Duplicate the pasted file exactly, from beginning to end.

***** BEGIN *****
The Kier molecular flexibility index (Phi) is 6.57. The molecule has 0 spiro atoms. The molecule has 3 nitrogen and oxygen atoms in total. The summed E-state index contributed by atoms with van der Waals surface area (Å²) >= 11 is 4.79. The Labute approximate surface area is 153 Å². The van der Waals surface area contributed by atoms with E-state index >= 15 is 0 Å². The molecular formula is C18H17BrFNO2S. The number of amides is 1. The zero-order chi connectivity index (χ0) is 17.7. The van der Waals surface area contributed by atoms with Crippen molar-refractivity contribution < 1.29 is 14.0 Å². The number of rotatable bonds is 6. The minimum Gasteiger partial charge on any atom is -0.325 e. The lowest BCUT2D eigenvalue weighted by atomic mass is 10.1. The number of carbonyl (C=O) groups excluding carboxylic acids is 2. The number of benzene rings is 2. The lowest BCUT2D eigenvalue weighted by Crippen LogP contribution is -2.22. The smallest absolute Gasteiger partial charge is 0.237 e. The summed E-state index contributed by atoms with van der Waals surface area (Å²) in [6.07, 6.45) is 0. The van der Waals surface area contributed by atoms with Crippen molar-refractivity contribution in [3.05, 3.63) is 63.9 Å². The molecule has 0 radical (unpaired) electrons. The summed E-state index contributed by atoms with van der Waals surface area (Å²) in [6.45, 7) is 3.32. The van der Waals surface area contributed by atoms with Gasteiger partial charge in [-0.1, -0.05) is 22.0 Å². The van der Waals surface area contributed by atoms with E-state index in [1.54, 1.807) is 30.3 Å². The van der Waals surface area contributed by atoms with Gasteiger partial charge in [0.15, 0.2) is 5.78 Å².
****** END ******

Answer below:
The Kier molecular flexibility index (Phi) is 6.57. The molecule has 0 spiro atoms. The molecule has 3 nitrogen and oxygen atoms in total. The summed E-state index contributed by atoms with van der Waals surface area (Å²) >= 11 is 4.79. The Labute approximate surface area is 153 Å². The van der Waals surface area contributed by atoms with E-state index >= 15 is 0 Å². The molecular formula is C18H17BrFNO2S. The number of amides is 1. The zero-order chi connectivity index (χ0) is 17.7. The van der Waals surface area contributed by atoms with Crippen molar-refractivity contribution < 1.29 is 14.0 Å². The number of rotatable bonds is 6. The minimum Gasteiger partial charge on any atom is -0.325 e. The lowest BCUT2D eigenvalue weighted by atomic mass is 10.1. The number of carbonyl (C=O) groups excluding carboxylic acids is 2. The number of benzene rings is 2. The lowest BCUT2D eigenvalue weighted by Crippen LogP contribution is -2.22. The smallest absolute Gasteiger partial charge is 0.237 e. The summed E-state index contributed by atoms with van der Waals surface area (Å²) in [6.07, 6.45) is 0. The van der Waals surface area contributed by atoms with Crippen molar-refractivity contribution in [3.05, 3.63) is 63.9 Å². The molecule has 0 radical (unpaired) electrons. The summed E-state index contributed by atoms with van der Waals surface area (Å²) in [6.45, 7) is 3.32. The van der Waals surface area contributed by atoms with Gasteiger partial charge in [-0.1, -0.05) is 22.0 Å². The van der Waals surface area contributed by atoms with E-state index in [1.54, 1.807) is 30.3 Å². The van der Waals surface area contributed by atoms with Gasteiger partial charge in [0.15, 0.2) is 5.78 Å².